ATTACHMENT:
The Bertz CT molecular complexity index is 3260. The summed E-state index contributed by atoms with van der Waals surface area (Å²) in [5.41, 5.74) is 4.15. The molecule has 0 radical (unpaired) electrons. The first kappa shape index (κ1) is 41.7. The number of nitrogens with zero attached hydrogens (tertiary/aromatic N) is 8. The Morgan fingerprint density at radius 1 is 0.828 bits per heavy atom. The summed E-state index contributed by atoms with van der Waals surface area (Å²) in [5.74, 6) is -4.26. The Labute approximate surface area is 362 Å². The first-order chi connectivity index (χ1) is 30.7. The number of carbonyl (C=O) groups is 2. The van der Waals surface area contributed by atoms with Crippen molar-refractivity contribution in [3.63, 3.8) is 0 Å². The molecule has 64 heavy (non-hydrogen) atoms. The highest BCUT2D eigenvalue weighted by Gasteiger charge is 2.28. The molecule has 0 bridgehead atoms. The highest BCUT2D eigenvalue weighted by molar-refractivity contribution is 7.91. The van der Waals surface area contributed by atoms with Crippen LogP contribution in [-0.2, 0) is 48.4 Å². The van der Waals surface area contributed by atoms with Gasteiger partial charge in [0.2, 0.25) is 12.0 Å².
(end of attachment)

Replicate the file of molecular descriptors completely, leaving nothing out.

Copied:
The Bertz CT molecular complexity index is 3260. The summed E-state index contributed by atoms with van der Waals surface area (Å²) in [5.41, 5.74) is 4.15. The molecule has 0 radical (unpaired) electrons. The first kappa shape index (κ1) is 41.7. The number of nitrogens with zero attached hydrogens (tertiary/aromatic N) is 8. The Morgan fingerprint density at radius 1 is 0.828 bits per heavy atom. The summed E-state index contributed by atoms with van der Waals surface area (Å²) in [5.74, 6) is -4.26. The Labute approximate surface area is 362 Å². The first-order chi connectivity index (χ1) is 30.7. The number of carbonyl (C=O) groups is 2. The van der Waals surface area contributed by atoms with Crippen molar-refractivity contribution in [3.63, 3.8) is 0 Å². The molecule has 64 heavy (non-hydrogen) atoms. The highest BCUT2D eigenvalue weighted by Gasteiger charge is 2.28. The molecule has 0 bridgehead atoms. The highest BCUT2D eigenvalue weighted by molar-refractivity contribution is 7.91. The van der Waals surface area contributed by atoms with Crippen LogP contribution in [-0.2, 0) is 48.4 Å². The van der Waals surface area contributed by atoms with Gasteiger partial charge in [0.2, 0.25) is 12.0 Å².